If a writer of prose knows enough of what he is writing about he may omit things that he knows and the reader, if the writer is writing truly enough, will have a feeling of those things as strongly as though the writer had stated them. The dignity of movement of an ice-berg is due to only one-eighth of it being above water. A writer who omits things because he does not know them only makes hollow places in his writing…
This also applies to films. Last week I saw the movie “Phoenix,” possibly one of the best movies ever made, and it uses omission and subtext perfectly. If faith-based films did this more often, we would have more nuanced, dimensional characters and more true-to-life emotional arcs and story experiences. Such things would deepen any message of the film, not work against it.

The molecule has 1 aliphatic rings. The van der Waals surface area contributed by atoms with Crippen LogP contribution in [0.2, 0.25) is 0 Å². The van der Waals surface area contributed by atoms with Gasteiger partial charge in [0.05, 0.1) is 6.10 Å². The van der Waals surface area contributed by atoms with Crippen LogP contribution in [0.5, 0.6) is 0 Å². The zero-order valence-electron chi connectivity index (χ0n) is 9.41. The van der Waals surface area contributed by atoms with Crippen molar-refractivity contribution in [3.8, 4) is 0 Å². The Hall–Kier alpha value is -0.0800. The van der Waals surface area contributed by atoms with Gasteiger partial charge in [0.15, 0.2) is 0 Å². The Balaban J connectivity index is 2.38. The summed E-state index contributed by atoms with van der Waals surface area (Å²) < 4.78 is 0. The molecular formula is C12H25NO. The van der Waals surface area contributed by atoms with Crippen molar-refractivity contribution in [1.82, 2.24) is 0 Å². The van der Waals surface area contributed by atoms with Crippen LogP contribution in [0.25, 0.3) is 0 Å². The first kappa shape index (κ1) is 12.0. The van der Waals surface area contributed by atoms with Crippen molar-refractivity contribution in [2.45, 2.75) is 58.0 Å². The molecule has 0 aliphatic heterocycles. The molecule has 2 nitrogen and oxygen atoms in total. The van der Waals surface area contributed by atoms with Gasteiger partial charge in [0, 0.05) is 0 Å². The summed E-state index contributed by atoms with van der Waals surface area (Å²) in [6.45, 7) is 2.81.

All of that being said, the writing had some nice touches too. I loved the film’s portrayal of spiritual warfare. Christianity Today complained loudly about it, but I found the film’s portrayal of the whole closet/post-it notes thing, the declarations of Biblical promises (yes, CT, there are times when we must openly and loudly confront our spiritual enemy with the Word), and the power of intercessory prayer in general to be true to life. I’ve experience many of these things personally (even the post-it notes thing), and I know many other people who have as well; and that aggressive, organized approach to intercessory prayer and to declaring the principles of God’s Word and tearing down spiritual strongholds with it, is powerful and effective. To claim that “War Room” turns prayer into “works” by focusing on these externals, as Christianity Today claims, is missing the point. I’ve seen the internal effects of these “externals” — i.e. prayer lists, reminders, prayer journals, etc. — with my own eyes. Its effectiveness is undeniable, at least from what I’ve seen. In other words, I thought the film’s treatment of that subject was authentic. A theater packed full of Christians certainly related to it on a personal level. I have not seen an audience so engaged and into a movie since the last Avengers movie when I saw it on opening night in a theater packed with Marvel fans. “War Room” got a rousing ovation as soon as the credits rolled. They absolutely loved it.